Friday, July 30, 2010
Silence from CLBC frightens people waiting for axe to fall
I met with three families recently who are frightened by the rumours they’re hearing about the group homes where some of their family members live. They’re not alone.
Back when B.C. was closing the big institutions like Woodlands and Glendale in the 1980s and 90s, group homes housing four to six people were touted as the way of the future for people with severe mental handicaps, and money-savers to boot.
But that was then. Now, the government is back looking for more savings. The group homes that families believed would always be there have suddenly become the focus for budget cuts at Community Living B.C., the five-year-old Crown agency charged with overseeing housing and support services for adults with developmental disabilities.
A shift away from group homes isn’t necessarily a bad thing if well-handled, at least not for residents with the potential to thrive in more independent housing. More than 2,700 CLBC clients already live outside of the group-home system in B.C., in foster- style arrangements known as “home shares.”
Ellen Tarshis - whose agency Community Living Victoria runs home shares as well as 15 of the region’s group homes - says the world is a changed place for the current generation of people with developmental disabilities, who have benefited from changed thinking and practises that let them participate in ways that previous generations never could. Many don’t need or want the intensive level of support and supervision provided in group homes.
But a group-home closure is a terrifying prospect for families like the ones I talked to, and not only because they’ve been shut out of the process so thoroughly that all they’ve got to go on are rumours and innuendo.
They’ve got stories to tell - about the bad things that can happen to vulnerable people in a poorly monitored home-share, about the years of troubled behaviour and poor health that finally ended when their loved one found a well-run, stable group home, about all the assurances that their family member would never have to move again . But they can’t find a receptive ear anywhere.
New Democrat MLA Nicholas Simons says group-home residents are in the process of being ranked by CLBC - in many cases without the knowledge of families or advocates - according to their level of disability. A dollar value is attached to each ranking representing how much CLBC is prepared to spend on people with that level of disability. Those who score below the level needed to keep their place in a group home will be moved.
Not that anyone is actually saying that out loud. According to CLBC communications, some group homes may close in coming years due to an aging population and people choosing “more person-centred and inclusive residential choices.” And some savings may be achieved down the line through service redesigns that embrace “more person-centred and cost-effective approaches.”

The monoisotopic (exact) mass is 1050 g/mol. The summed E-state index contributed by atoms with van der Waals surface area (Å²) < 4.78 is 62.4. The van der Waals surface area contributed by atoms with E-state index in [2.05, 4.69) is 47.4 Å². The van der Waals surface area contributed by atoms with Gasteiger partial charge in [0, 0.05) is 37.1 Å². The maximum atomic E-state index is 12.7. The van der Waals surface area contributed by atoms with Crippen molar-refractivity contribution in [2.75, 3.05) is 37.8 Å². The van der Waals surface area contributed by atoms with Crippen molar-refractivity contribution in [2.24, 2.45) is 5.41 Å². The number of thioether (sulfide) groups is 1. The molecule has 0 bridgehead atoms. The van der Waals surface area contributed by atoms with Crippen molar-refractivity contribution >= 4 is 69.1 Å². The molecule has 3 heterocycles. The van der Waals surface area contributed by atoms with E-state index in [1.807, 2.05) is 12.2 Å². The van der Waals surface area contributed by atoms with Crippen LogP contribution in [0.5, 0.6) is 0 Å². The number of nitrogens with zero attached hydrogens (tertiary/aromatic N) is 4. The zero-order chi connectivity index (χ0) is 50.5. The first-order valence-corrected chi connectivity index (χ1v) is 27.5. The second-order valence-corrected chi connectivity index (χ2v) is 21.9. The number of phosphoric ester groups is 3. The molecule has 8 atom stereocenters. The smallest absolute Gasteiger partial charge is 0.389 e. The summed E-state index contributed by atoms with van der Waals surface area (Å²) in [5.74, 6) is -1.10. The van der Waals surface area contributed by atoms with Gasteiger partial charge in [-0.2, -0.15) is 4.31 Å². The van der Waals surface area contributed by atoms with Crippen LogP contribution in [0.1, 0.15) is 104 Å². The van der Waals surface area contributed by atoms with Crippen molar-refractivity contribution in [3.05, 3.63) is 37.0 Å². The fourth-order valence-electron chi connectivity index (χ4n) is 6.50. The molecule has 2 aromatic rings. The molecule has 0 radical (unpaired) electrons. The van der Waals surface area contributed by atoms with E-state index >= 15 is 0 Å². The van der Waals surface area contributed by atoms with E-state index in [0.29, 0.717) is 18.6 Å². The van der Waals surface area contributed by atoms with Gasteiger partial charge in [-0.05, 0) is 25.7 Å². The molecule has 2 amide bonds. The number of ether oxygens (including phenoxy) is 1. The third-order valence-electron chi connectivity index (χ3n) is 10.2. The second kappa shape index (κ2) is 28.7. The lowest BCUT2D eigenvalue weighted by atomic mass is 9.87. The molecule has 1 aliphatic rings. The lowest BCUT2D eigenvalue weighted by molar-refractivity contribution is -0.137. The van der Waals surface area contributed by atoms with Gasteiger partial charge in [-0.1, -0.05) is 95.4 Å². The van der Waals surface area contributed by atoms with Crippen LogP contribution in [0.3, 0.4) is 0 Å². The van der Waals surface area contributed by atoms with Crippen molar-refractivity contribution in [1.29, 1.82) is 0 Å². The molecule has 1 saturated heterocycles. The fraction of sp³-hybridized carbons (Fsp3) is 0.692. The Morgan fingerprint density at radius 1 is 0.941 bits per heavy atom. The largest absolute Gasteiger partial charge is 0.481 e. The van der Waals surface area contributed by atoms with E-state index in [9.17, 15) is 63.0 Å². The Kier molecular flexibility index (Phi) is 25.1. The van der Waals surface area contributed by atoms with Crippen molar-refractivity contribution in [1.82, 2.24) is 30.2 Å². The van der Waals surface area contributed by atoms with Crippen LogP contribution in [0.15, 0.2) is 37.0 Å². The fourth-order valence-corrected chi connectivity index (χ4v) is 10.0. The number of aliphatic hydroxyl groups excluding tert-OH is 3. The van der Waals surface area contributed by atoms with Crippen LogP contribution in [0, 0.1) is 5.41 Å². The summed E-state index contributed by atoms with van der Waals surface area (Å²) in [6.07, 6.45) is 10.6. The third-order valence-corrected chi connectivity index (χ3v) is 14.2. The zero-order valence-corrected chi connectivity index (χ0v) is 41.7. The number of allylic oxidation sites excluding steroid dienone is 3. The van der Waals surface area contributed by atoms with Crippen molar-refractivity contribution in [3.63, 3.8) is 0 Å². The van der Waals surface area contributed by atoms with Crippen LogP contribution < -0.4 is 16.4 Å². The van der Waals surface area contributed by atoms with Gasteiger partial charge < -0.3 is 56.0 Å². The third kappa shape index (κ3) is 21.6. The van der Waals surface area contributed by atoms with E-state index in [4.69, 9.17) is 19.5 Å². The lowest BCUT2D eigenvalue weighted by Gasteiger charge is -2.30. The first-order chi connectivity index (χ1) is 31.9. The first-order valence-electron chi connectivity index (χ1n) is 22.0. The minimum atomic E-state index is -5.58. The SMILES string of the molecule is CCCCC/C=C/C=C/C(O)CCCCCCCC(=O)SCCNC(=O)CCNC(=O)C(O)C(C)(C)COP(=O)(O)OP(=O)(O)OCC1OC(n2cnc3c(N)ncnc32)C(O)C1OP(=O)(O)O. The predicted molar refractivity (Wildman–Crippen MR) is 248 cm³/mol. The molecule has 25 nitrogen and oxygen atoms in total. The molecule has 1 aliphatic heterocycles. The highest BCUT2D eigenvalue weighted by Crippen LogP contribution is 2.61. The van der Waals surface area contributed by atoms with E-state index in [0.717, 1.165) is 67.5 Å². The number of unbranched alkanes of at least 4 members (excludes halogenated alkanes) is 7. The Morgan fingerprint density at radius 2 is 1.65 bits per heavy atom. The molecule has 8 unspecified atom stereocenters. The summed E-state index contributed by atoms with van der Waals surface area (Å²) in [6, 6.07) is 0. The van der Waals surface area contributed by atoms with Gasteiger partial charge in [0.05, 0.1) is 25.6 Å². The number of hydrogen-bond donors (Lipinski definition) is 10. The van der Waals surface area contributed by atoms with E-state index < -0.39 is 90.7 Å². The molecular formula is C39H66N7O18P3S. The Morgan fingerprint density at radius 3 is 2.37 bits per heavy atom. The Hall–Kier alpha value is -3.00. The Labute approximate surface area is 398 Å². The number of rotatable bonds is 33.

The reality is a little more pressing. CLBC and the mix of private and not-for-profit agencies that operate group homes have already struck a deal to identify residents who can be moved out. Plans are well underway.
So on the one hand, you’ve got Housing and Social Development Minister Rich Coleman and CLBC chief Rick Mowles on record that nobody will be forced from group homes against their will. On the other, you’ve got families, advocates and residents who are completely in the dark about any of it, and unable to access even basic information about the redesign plans or the status of a specific group home.
“Families have been relegated to the role of bystander in one of the most important decisions of their lives,” says Simons, fresh from a successful fight in his Powell River-Sunshine Coast riding that prevented the closure of a local group home.
If a more independent style of housing gives people a richer life and saves money at the same time, then it’s an idea whose time has come.
But the government’s stated motives look just a little suspect considering the process is unfolding with no attempt to include those most affected by the changes.
Community supports and day programs are also being cut at the same time. Does that sound like something you’d do if you were genuinely committed to a better quality of life for people with developmental disabilities?
“Done properly, I think many people can lead even better lives than they are right now,” says Tarshis of home-sharing. Her agency is one of seven in the region already doing that work.
“But have I lost sleep over this? Yes, I have. There are things that I worry about.”